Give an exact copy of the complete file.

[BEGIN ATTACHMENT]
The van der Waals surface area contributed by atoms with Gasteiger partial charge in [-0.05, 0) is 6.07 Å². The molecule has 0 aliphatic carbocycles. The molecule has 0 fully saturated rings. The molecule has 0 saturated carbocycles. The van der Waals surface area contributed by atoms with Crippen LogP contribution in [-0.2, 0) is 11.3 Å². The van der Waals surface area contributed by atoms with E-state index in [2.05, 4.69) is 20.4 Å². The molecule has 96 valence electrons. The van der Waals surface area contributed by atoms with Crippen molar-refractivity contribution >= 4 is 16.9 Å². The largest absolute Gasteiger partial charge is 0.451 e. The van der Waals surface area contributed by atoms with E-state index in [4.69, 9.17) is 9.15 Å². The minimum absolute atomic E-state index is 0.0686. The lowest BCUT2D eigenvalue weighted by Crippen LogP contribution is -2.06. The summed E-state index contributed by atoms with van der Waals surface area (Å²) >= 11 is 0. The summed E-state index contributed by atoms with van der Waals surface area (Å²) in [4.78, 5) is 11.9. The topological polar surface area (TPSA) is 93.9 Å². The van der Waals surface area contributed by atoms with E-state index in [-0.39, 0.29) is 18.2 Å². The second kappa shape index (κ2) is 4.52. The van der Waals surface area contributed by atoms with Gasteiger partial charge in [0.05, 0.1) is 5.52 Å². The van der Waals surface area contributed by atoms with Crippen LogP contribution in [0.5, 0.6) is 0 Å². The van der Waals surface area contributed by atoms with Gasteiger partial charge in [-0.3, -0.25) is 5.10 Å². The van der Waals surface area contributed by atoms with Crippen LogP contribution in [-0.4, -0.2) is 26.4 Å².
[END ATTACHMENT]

The van der Waals surface area contributed by atoms with Gasteiger partial charge in [-0.05, 0) is 6.07 Å². The molecule has 0 aliphatic carbocycles. The molecule has 0 fully saturated rings. The molecule has 0 saturated carbocycles. The van der Waals surface area contributed by atoms with Crippen LogP contribution in [-0.2, 0) is 11.3 Å². The van der Waals surface area contributed by atoms with E-state index in [2.05, 4.69) is 20.4 Å². The molecule has 96 valence electrons. The van der Waals surface area contributed by atoms with Crippen molar-refractivity contribution >= 4 is 16.9 Å². The largest absolute Gasteiger partial charge is 0.451 e. The van der Waals surface area contributed by atoms with E-state index in [4.69, 9.17) is 9.15 Å². The minimum absolute atomic E-state index is 0.0686. The lowest BCUT2D eigenvalue weighted by Crippen LogP contribution is -2.06. The summed E-state index contributed by atoms with van der Waals surface area (Å²) >= 11 is 0. The summed E-state index contributed by atoms with van der Waals surface area (Å²) in [4.78, 5) is 11.9. The topological polar surface area (TPSA) is 93.9 Å². The van der Waals surface area contributed by atoms with E-state index in [-0.39, 0.29) is 18.2 Å². The second kappa shape index (κ2) is 4.52. The van der Waals surface area contributed by atoms with Gasteiger partial charge in [0.05, 0.1) is 5.52 Å². The van der Waals surface area contributed by atoms with Crippen LogP contribution in [0.5, 0.6) is 0 Å². The van der Waals surface area contributed by atoms with Gasteiger partial charge in [-0.3, -0.25) is 5.10 Å². The van der Waals surface area contributed by atoms with Crippen LogP contribution in [-0.4, -0.2) is 26.4 Å².